Advances in the life sciences and in enabling technologies affect the operations of both the Chemical Weapons Convention and the Biological and Toxin Weapons Convention. Both treaty regimes have developed mechanisms to review scientific and technological advances in order to ensure that their future implementation will not be negatively affected by such developments. These reviews also identify opportunities where new scientific knowledge and technology can help enhancing the effectiveness of the treaty regimes, or improve protections against CB weapons. This paper reviews experiences with both formal and informal mechanisms to provide effective and meaningful science advice to the States Parties of the two conventions, and in the case of the CWC also the international agency implementing it (the OPCW). These mechanisms include, for example, the provision of scientific advice by government scientists, in the CWC case by the Scientific Advisory Board of the OPCW, and independent advice received from international science unions, the Inter-Academy Panel, the International Council for Science and other international scientific institutions, as well as industry associations. The paper concludes that independent science advice is important for the proper functioning of the two conventions, and that dialogue between the science, technology and industry community on the one hand, and the arms control and security community on the other, is needed if the conventions are to be implemented in depth, and made to adapt to new requirements emanating from advances in the life sciences.
Uranium enrichment refers to a process to alter the isotopic composition of uranium. This is to produce fuel for nuclear power reactors, which requires a 235U content of about 3–5%, and to produce material for a nuclear weapon, which requires a 235U concentration of about 93%. A process that enriches reactor fuel can also enrich weapons material, which makes uranium enrichment a dual-use process. The line between civil and military purposes is very thin, and ways to broaden the line are being investigated. In this chapter, the fundamentals of uranium enrichment for these two purposes are discussed, the current Iranian nuclear situation assessed, and possible ways forward suggested for countries wanting to develop peaceful nuclear energy.
There is growing international concern about the use of nuclear materials for the purposes of terrorism. This chapter examines the possible threats, the strengths and weaknesses of the current defences against these, and the steps which the international community needs to take to address these concerns.
Efforts to erect a defense against attacking missiles were considered and pushed forward from the beginning of the missile age by the superpowers. Cold War deterrence was based on massive nuclear deterrent arsenals and offensive missiles with intercontinental ranges. Ballistic Missile Defense (BMD) advocates argue that missile defense is feasible and necessary to discourage proliferation. Opponents claim that missile defenses can be easily fooled and would lead to new arms races. This chapter describes the history and development of BMD programmes, the role scientists played in these developments, and the current debate to establish BMD systems, which reflects the old arguments about invulnerability, feasibility, costs and the implications for arms control.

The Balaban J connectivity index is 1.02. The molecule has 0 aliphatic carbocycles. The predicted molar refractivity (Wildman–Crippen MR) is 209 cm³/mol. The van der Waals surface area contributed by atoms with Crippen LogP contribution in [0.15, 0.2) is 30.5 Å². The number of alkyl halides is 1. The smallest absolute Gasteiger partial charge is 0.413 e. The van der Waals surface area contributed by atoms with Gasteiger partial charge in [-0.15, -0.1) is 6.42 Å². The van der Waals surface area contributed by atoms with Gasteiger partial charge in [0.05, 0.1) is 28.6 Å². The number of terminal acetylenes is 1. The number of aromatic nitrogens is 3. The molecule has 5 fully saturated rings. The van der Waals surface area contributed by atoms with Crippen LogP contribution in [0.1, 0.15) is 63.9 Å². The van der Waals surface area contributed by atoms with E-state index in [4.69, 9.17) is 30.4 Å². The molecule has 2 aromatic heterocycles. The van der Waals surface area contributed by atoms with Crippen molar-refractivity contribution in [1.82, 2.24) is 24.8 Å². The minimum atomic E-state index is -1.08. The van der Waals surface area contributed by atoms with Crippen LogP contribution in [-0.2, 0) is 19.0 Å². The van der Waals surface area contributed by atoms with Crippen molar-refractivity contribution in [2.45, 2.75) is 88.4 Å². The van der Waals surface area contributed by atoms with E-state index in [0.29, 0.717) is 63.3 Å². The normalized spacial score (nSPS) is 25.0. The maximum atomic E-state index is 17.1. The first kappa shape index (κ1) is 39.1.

The role of independent scientists in evaluating the threat posed by the development of ballistic missiles is reviewed. This includes assisting the legislative branch, informing the public debate, and, in particular, countering the military's inflation of the threat that the missiles of developing countries present. The last of these issues is covered in more detail as a special case. Following a long history of threat inflation by government agencies intent on increasing their budgets, the present US Missile Defense Agency continues this tradition and takes a number of opportunities to inflate the threat from Iran's missile development program. These financial motivations are not, unfortunately, limited to government agencies and affect even supposedly independent analysts. One way of preventing this is for independent scientists to publish their research results in peer-reviewed journals or, because such journals are fairly rare, subject their research to other review mechanisms. A new way of doing this is to present results on established blogs. Finally the funding and career paths of independent scientists are reviewed and it is found that universities are fundamentally ill-suited for supporting new, multidisciplinary areas of study. Without some sort of academic home, this field is likely to dry up in the coming harsh funding environment.
This chapter examines the role of Weapons of Mass Destruction (WMD) in the present security environment from the point of view of a small transitional state like Croatia. Attention is focused on the existing contemporary strategic documents, their approach to the possible WMD threat, and the kinds of instruments and tools they prescribe to deal with this threat. We explore the similarities and differences within society, from the political institutions to the general public, regarding the NATO accession discussions and what specific role WMD played in these discussions. Finally, we attempt to clarify the interaction between the politics and the science that followed, or preceded, discussions connected with the eventual Croatian membership, especially those in NATO. Finally we offer some favourable and not so favourable conclusions based on first hand experience of these discussions, with the emphasis on what might have been, or still may be, improved in order to reach a better understanding between the public, science and politics in the Croatian social and political spheres, and try to reconsider the importance of the WMD threat in the future world.